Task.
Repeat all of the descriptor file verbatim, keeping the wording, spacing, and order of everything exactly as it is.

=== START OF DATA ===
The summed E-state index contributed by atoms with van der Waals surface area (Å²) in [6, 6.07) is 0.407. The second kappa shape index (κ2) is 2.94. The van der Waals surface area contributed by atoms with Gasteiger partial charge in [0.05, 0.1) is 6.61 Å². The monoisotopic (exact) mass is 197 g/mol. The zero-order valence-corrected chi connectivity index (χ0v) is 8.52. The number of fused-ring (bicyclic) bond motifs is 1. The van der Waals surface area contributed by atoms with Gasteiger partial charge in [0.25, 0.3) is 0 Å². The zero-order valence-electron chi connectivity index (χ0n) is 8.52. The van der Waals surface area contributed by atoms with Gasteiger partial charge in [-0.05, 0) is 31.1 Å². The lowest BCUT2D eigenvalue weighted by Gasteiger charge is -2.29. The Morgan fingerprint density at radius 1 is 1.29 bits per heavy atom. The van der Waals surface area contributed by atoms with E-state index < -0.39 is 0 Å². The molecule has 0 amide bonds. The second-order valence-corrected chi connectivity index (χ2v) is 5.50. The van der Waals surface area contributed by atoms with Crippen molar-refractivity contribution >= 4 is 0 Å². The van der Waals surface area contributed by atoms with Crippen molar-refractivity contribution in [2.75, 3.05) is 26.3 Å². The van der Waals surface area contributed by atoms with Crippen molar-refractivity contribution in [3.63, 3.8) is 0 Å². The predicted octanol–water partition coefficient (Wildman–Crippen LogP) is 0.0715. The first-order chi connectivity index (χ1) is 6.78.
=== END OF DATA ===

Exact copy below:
The summed E-state index contributed by atoms with van der Waals surface area (Å²) in [6, 6.07) is 0.407. The second kappa shape index (κ2) is 2.94. The van der Waals surface area contributed by atoms with Gasteiger partial charge in [0.05, 0.1) is 6.61 Å². The monoisotopic (exact) mass is 197 g/mol. The zero-order valence-corrected chi connectivity index (χ0v) is 8.52. The number of fused-ring (bicyclic) bond motifs is 1. The van der Waals surface area contributed by atoms with Gasteiger partial charge in [0.25, 0.3) is 0 Å². The zero-order valence-electron chi connectivity index (χ0n) is 8.52. The van der Waals surface area contributed by atoms with Gasteiger partial charge in [-0.05, 0) is 31.1 Å². The lowest BCUT2D eigenvalue weighted by Gasteiger charge is -2.29. The Morgan fingerprint density at radius 1 is 1.29 bits per heavy atom. The van der Waals surface area contributed by atoms with E-state index < -0.39 is 0 Å². The molecule has 0 amide bonds. The second-order valence-corrected chi connectivity index (χ2v) is 5.50. The van der Waals surface area contributed by atoms with Crippen molar-refractivity contribution >= 4 is 0 Å². The van der Waals surface area contributed by atoms with Crippen molar-refractivity contribution in [2.75, 3.05) is 26.3 Å². The van der Waals surface area contributed by atoms with Crippen molar-refractivity contribution in [3.63, 3.8) is 0 Å². The predicted octanol–water partition coefficient (Wildman–Crippen LogP) is 0.0715. The first-order chi connectivity index (χ1) is 6.78.